According to a National Safety Council report, “cell phone use while driving leads to 1.6 million crashes each year. Nearly 330,000 injuries occur each year from accidents caused by texting while driving. 1 out of every four car accidents in the United States is caused by texting and driving.”
    Perhaps an adult is the one most guilty of being distracted behind the wheel?
    That doesn’t necessarily mean texting and driving, but includes everything from drinking, changing the music dial or even using hands free devices. There is so much to distract a driver today.
    If you aren’t sure how to start the conversation, visit their website for a family contract. The Distracted Driving Family Contract allows you to have the important conversation and take a variety of things into consideration. Imagine how empowering it could be for your teens if you are the one that needs to change and they see you initiating the change?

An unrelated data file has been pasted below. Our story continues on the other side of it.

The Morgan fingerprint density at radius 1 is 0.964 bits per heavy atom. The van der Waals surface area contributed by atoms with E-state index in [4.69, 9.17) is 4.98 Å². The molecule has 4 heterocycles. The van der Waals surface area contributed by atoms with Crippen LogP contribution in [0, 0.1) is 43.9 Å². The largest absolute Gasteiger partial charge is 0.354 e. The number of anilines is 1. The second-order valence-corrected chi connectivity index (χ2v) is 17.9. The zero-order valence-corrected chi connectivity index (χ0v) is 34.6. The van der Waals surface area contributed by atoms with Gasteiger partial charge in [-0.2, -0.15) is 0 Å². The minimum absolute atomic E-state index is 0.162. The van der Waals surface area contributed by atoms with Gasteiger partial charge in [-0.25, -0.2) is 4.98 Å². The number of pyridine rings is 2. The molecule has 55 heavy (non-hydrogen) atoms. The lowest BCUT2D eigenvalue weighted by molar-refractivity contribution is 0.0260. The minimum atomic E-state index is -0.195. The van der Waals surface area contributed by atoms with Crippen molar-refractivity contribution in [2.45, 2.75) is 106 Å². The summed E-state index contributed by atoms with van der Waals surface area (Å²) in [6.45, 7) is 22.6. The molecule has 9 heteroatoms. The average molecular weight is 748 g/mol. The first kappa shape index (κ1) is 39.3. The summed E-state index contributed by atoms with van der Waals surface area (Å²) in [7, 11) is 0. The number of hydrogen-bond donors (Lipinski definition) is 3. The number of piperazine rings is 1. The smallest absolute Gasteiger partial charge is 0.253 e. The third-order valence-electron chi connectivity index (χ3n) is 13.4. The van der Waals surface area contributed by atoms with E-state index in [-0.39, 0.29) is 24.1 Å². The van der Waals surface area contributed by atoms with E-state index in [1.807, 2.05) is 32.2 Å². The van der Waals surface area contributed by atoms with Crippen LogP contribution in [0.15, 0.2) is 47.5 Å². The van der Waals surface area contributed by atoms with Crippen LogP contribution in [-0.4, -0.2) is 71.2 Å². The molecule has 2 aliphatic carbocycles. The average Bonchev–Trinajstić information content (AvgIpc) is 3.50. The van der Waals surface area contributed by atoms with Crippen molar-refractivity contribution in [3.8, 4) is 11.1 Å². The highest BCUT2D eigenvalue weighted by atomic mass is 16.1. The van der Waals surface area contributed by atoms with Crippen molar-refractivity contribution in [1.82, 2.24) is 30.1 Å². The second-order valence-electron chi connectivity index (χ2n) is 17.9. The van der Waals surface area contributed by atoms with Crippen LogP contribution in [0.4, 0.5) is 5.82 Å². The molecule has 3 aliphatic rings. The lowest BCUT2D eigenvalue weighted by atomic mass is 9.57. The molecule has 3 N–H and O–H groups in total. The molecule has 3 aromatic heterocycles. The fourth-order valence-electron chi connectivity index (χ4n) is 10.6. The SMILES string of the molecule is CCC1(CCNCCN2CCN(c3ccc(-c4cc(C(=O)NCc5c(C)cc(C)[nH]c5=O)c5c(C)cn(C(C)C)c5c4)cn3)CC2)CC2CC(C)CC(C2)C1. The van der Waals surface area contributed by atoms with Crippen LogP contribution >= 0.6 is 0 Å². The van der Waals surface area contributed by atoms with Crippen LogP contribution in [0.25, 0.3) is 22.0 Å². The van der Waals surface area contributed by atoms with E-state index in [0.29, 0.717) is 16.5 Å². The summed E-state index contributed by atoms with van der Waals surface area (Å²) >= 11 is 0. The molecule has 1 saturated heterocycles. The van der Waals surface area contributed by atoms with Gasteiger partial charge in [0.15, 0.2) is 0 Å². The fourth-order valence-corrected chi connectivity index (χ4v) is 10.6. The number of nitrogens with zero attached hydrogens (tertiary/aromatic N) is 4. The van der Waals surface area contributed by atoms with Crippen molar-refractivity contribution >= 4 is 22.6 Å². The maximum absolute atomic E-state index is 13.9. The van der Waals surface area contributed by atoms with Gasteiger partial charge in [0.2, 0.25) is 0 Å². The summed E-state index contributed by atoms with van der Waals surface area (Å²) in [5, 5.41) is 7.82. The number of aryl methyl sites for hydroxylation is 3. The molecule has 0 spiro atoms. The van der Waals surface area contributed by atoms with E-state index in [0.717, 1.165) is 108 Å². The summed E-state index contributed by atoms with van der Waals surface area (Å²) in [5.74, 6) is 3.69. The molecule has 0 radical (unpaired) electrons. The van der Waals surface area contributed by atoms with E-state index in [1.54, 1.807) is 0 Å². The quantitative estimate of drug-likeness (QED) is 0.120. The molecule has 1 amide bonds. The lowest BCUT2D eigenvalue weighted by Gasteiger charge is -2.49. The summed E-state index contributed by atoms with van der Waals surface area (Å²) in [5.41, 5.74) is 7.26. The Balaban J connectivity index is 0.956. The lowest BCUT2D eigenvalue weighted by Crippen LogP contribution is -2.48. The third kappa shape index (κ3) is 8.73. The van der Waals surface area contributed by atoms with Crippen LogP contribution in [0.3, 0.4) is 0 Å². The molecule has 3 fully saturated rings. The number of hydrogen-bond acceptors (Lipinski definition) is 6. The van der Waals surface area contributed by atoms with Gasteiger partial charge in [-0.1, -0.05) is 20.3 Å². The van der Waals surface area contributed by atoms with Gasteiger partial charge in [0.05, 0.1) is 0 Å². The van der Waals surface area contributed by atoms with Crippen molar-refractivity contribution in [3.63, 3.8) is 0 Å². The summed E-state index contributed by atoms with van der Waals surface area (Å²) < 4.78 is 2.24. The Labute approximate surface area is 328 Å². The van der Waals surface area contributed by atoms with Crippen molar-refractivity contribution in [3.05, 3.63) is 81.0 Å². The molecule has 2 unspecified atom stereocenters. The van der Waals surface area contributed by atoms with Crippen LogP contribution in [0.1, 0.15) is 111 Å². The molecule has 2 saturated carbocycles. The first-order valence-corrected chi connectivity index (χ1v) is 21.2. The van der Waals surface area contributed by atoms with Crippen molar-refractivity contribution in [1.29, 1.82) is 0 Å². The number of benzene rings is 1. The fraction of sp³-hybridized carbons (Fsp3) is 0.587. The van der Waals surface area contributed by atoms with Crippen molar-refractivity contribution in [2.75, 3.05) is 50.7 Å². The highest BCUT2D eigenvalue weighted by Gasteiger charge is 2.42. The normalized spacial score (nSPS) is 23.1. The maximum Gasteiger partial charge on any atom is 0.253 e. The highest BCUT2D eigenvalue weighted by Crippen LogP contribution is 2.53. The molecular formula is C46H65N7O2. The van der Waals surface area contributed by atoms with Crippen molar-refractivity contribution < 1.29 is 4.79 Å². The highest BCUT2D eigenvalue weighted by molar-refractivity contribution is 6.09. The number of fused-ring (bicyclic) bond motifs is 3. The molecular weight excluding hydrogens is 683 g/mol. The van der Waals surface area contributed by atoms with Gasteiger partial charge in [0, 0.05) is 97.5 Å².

• Father Theophan and parishioner Emrys Tennessen, of Saint Job of Pochaiv Orthodox Church in Los Alamos traveled Wednesday to Alamosa, Colorado to rendezvous with Jordanna Lynch Perry of the Archangel Michael Orthodox Church in Pueblo, Colorado to receive the flame which originated this year in Jerusalem on Pascha night.
    They also stopped at the Monastery of the Holy Archangel Michael in Canones, New Mexico, on their way home, to pass the fire to the brothers there.
    The Holy Fire is a miracle that occurs on the eve of Pascha each year. At the appointed time, the Patriarch of Jerusalem enters the Holy Sepulcher where Jesus Christ was buried for three days, without any fire-making implements and unlit candles.